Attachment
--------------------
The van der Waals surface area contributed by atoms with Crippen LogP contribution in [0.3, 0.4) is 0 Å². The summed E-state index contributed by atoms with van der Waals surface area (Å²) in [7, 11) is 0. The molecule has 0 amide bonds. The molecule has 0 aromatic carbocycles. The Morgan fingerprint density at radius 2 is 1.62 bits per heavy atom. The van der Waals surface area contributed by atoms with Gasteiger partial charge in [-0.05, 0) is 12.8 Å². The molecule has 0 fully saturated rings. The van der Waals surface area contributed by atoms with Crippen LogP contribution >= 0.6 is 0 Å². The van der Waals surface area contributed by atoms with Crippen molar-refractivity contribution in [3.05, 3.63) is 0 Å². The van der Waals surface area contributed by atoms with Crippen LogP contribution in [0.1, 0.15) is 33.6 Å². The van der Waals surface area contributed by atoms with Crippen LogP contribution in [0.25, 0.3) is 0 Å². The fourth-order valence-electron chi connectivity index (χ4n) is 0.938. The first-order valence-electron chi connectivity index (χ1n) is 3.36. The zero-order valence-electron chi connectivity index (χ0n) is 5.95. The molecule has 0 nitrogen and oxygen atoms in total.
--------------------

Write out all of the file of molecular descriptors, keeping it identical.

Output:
The van der Waals surface area contributed by atoms with Crippen LogP contribution in [0.3, 0.4) is 0 Å². The summed E-state index contributed by atoms with van der Waals surface area (Å²) in [7, 11) is 0. The molecule has 0 amide bonds. The molecule has 0 aromatic carbocycles. The Morgan fingerprint density at radius 2 is 1.62 bits per heavy atom. The van der Waals surface area contributed by atoms with Gasteiger partial charge in [-0.05, 0) is 12.8 Å². The molecule has 0 fully saturated rings. The van der Waals surface area contributed by atoms with Crippen LogP contribution >= 0.6 is 0 Å². The van der Waals surface area contributed by atoms with Crippen molar-refractivity contribution in [3.05, 3.63) is 0 Å². The van der Waals surface area contributed by atoms with Crippen LogP contribution in [0.1, 0.15) is 33.6 Å². The van der Waals surface area contributed by atoms with Crippen LogP contribution in [0.25, 0.3) is 0 Å². The fourth-order valence-electron chi connectivity index (χ4n) is 0.938. The first-order valence-electron chi connectivity index (χ1n) is 3.36. The zero-order valence-electron chi connectivity index (χ0n) is 5.95. The molecule has 0 nitrogen and oxygen atoms in total.